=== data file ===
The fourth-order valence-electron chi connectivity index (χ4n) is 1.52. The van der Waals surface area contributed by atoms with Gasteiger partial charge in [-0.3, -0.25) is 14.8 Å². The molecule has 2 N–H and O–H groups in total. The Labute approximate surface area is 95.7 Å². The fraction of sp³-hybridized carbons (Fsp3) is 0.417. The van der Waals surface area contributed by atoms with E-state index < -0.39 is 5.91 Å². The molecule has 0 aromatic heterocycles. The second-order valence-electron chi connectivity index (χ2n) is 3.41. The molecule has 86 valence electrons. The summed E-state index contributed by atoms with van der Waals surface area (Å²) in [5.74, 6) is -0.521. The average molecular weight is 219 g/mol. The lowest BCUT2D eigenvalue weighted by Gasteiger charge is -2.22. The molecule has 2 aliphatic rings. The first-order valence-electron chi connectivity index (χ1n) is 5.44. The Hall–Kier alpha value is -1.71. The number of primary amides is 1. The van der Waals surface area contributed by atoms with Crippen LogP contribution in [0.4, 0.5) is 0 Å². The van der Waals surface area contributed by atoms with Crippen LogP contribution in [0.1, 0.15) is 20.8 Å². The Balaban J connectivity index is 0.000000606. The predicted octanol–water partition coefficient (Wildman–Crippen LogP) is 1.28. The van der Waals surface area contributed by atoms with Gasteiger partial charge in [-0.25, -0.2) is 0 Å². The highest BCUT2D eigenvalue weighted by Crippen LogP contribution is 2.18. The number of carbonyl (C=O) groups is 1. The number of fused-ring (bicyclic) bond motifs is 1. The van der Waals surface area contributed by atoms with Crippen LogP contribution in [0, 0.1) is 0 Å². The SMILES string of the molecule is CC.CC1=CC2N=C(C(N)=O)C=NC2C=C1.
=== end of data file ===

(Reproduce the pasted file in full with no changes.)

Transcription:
The fourth-order valence-electron chi connectivity index (χ4n) is 1.52. The van der Waals surface area contributed by atoms with Gasteiger partial charge in [-0.3, -0.25) is 14.8 Å². The molecule has 2 N–H and O–H groups in total. The Labute approximate surface area is 95.7 Å². The fraction of sp³-hybridized carbons (Fsp3) is 0.417. The van der Waals surface area contributed by atoms with E-state index < -0.39 is 5.91 Å². The molecule has 0 aromatic heterocycles. The second-order valence-electron chi connectivity index (χ2n) is 3.41. The molecule has 86 valence electrons. The summed E-state index contributed by atoms with van der Waals surface area (Å²) in [5.74, 6) is -0.521. The average molecular weight is 219 g/mol. The lowest BCUT2D eigenvalue weighted by Gasteiger charge is -2.22. The molecule has 2 aliphatic rings. The first-order valence-electron chi connectivity index (χ1n) is 5.44. The Hall–Kier alpha value is -1.71. The number of primary amides is 1. The van der Waals surface area contributed by atoms with Crippen LogP contribution in [0.4, 0.5) is 0 Å². The van der Waals surface area contributed by atoms with Crippen LogP contribution in [0.1, 0.15) is 20.8 Å². The Balaban J connectivity index is 0.000000606. The predicted octanol–water partition coefficient (Wildman–Crippen LogP) is 1.28. The van der Waals surface area contributed by atoms with Gasteiger partial charge in [-0.25, -0.2) is 0 Å². The highest BCUT2D eigenvalue weighted by Crippen LogP contribution is 2.18. The number of carbonyl (C=O) groups is 1. The number of fused-ring (bicyclic) bond motifs is 1. The van der Waals surface area contributed by atoms with Crippen LogP contribution in [0, 0.1) is 0 Å². The SMILES string of the molecule is CC.CC1=CC2N=C(C(N)=O)C=NC2C=C1.